Can The Subthreshold Volatile Phenol Chemistry Of A Potentially Smoke-Tainted Wine Explain Its Aroma? We Tested Twelve Commercial Red Wines To Find Out
Wine aroma is arguably the most important intrinsic factor used to judge wine quality. The perception of wine aroma is the result of a number of different factors including the composition of volatile compounds in the wine, the perceptual interactions between the volatiles, the physical and chemical effects of non-volatile components of the wine matrix, and the ability and experience of the person perceiving the aroma.
Compounds, some of them malodorous, can enter wine from different sources during the production process. For example, methoxypyrazines are part of primary aroma, meaning that they are naturally present in some grape varieties, and are extracted from the grapes during winemaking. On the other hand, esters are part of the secondary aroma, which means that they are released by yeast during fermentation as metabolites from certain amino acids. Wine can also have tertiary aromas, for example, those deriving from oxidation compounds that form during long-term storage.
With climate change, heatwaves, and more frequent forest fires across the world, the effect of smoke on crops is viewed as increasingly important. When wine is made from smoke-affected grapes, smoke volatiles are transferred from the grapes during the winemaking process, and manifest in the wine as an unpleasant burnt, ashy aroma called “smoke taint.” Some of the main culprits in smoke tainted wines are volatile phenols (VPs). This group of compounds can also be derived from a number of other sources including toasted oak barrels, microbial fermentations (specifically Brettanomyces spoilage), but they have become mostly associated with off-flavors in wine made from smoke-affected grapes.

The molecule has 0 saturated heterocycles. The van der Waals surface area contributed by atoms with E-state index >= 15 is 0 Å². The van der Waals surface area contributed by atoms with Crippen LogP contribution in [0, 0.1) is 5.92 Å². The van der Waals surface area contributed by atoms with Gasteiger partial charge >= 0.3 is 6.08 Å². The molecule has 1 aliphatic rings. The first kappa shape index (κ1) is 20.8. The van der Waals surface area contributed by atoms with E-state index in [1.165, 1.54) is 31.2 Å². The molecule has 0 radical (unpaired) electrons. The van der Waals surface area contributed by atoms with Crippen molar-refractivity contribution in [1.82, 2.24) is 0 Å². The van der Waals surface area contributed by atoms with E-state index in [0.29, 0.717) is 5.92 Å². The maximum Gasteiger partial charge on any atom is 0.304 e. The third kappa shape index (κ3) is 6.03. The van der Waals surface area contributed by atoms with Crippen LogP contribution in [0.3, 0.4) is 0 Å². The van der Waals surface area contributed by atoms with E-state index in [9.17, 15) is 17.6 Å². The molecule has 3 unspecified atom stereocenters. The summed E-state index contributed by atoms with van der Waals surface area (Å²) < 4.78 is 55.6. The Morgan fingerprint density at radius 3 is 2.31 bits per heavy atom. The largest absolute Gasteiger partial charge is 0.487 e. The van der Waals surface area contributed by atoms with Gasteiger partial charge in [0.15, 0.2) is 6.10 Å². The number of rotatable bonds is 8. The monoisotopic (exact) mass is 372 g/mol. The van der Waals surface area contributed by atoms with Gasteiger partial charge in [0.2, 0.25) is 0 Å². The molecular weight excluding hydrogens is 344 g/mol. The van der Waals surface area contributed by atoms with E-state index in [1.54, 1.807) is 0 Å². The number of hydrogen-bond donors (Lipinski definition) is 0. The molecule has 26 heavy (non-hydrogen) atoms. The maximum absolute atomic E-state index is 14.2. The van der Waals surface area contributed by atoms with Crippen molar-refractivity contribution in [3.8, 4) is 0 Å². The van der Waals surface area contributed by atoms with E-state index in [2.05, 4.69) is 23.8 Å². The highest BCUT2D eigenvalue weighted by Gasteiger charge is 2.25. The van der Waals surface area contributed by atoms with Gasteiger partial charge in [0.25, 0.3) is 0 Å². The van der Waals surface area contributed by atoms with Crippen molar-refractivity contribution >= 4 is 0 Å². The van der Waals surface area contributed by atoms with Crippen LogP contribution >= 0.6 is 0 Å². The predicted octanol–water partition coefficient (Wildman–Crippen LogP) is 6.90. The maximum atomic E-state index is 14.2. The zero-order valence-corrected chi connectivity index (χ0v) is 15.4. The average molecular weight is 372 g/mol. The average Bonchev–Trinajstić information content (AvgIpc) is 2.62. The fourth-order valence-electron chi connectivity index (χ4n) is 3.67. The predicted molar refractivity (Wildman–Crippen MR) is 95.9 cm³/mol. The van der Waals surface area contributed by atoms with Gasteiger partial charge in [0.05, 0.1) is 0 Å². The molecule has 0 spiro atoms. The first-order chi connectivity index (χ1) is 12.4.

The usual way to deal with problematic aroma compounds is to quantify them by chemical/analytical means. The possible impact on human perception is then evaluated using Odour Threshold (ODT, the lowest concentration of a compound that is perceivable by smell) values and Odour Activity values (OAVs, the ratio between concentration and ODT). If the measured compounds are present at concentrations above their ODTs, their OAV is higher than 1 and they are considered to have an impact on the smell. In other words, we can smell a compound present at a concentration higher than its ODT.
Like any other aroma compound, VPs can be quantified by analytical means. Previous research has established that, at higher levels, certain VPs contribute to a continuum of smoke taint related off-flavors including “burnt,” “bretty,” “smoky,” and “ashy.” At subthreshold levels, VPs are generally accepted as being benign to wine aroma.
Increasing importance is being placed on understanding the effects of smoke on agricultural crops, and there are numerous articles available on the effects of smoke on grapes and wine. Most of these reports are the result of experimental conditions looking into replicating field conditions in a reproducible manner in small batches, including micro-vinifications. In contrast, research into the composition of commercial wines affected by naturally-occurring (i.e. not experimentally induced) smoke events is still rare. As such, we have decided to investigate the impact of bushfires on the chemical (VP concentrations) and sensory profile of commercially-produced red wines.
Twelve wines submitted by the industry as potentially smoke-tainted since the grapes have been exposed to bush fires close to harvest time. The wines were screened for a broad range of VPs using a specially developed GC-MS method. The wines were also characterized using Descriptive Analysis by a sensory panel highly trained in smoke-taint evaluation. In the second stage of the project, the results were compared statistically to see if the chemistry results did actually support the findings from the sensory evaluation. If so, simply submitting samples for chemical analysis of VPs would be enough to establish if a wine is smoke tainted or not. We also investigated historical data concerning fire events in the regions from which the wines originated, and during the relevant vintages.
Chemically, the wines submitted for evaluation contained different VPs and a wide range of VP concentrations. This was promising for the sensory work, as now we knew that the set had good chemical variability. On the sensory side, it was notable that out of twelve wines, the four that were described with the most negative attributes, at significantly higher levels than the others, were all from regions that had experienced severe fire events prior to harvest. Certain attributes (“smoky,” “ashtray”) in some of the wines could be attributed simply to levels of specific or combinations of VPs at concentrations higher than their respective ODT.